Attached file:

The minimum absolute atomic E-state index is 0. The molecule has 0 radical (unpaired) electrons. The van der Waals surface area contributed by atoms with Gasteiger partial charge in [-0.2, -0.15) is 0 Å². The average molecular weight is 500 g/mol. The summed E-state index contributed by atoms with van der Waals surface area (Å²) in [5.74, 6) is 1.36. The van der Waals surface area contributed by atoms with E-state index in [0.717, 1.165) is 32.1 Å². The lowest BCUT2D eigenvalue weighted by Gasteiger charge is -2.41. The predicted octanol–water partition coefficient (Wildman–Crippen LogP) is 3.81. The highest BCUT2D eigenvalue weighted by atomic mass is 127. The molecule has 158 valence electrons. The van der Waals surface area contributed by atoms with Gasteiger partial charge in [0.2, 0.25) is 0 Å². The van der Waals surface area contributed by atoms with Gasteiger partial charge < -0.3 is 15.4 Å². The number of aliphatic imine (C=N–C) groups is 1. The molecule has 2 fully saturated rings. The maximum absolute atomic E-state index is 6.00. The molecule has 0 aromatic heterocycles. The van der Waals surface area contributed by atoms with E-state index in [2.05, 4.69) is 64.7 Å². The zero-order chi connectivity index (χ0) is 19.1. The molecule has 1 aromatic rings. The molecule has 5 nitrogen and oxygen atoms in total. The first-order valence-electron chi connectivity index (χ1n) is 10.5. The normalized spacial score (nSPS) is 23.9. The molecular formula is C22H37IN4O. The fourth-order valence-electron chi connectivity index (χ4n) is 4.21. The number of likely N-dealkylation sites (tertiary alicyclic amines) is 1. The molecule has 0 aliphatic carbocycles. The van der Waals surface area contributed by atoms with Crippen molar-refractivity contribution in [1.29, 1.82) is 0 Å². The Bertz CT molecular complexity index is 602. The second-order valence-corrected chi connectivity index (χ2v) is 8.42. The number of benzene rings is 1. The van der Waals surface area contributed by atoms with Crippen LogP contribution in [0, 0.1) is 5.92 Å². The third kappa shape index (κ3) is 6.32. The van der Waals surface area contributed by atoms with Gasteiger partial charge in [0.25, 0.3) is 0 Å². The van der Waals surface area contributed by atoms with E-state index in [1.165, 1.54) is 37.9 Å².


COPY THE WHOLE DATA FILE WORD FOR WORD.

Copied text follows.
The minimum absolute atomic E-state index is 0. The molecule has 0 radical (unpaired) electrons. The van der Waals surface area contributed by atoms with Gasteiger partial charge in [-0.2, -0.15) is 0 Å². The average molecular weight is 500 g/mol. The summed E-state index contributed by atoms with van der Waals surface area (Å²) in [5.74, 6) is 1.36. The van der Waals surface area contributed by atoms with E-state index in [0.717, 1.165) is 32.1 Å². The lowest BCUT2D eigenvalue weighted by Gasteiger charge is -2.41. The predicted octanol–water partition coefficient (Wildman–Crippen LogP) is 3.81. The highest BCUT2D eigenvalue weighted by atomic mass is 127. The molecule has 158 valence electrons. The van der Waals surface area contributed by atoms with Gasteiger partial charge in [0.2, 0.25) is 0 Å². The van der Waals surface area contributed by atoms with Gasteiger partial charge < -0.3 is 15.4 Å². The number of aliphatic imine (C=N–C) groups is 1. The molecule has 2 fully saturated rings. The maximum absolute atomic E-state index is 6.00. The molecule has 0 aromatic heterocycles. The van der Waals surface area contributed by atoms with E-state index in [2.05, 4.69) is 64.7 Å². The zero-order chi connectivity index (χ0) is 19.1. The molecule has 1 aromatic rings. The molecule has 5 nitrogen and oxygen atoms in total. The first-order valence-electron chi connectivity index (χ1n) is 10.5. The normalized spacial score (nSPS) is 23.9. The molecular formula is C22H37IN4O. The fourth-order valence-electron chi connectivity index (χ4n) is 4.21. The number of likely N-dealkylation sites (tertiary alicyclic amines) is 1. The molecule has 0 aliphatic carbocycles. The van der Waals surface area contributed by atoms with Crippen molar-refractivity contribution in [1.29, 1.82) is 0 Å². The Bertz CT molecular complexity index is 602. The second-order valence-corrected chi connectivity index (χ2v) is 8.42. The number of benzene rings is 1. The van der Waals surface area contributed by atoms with Crippen LogP contribution in [0, 0.1) is 5.92 Å². The third kappa shape index (κ3) is 6.32. The van der Waals surface area contributed by atoms with Gasteiger partial charge in [0.25, 0.3) is 0 Å². The van der Waals surface area contributed by atoms with E-state index in [1.165, 1.54) is 37.9 Å².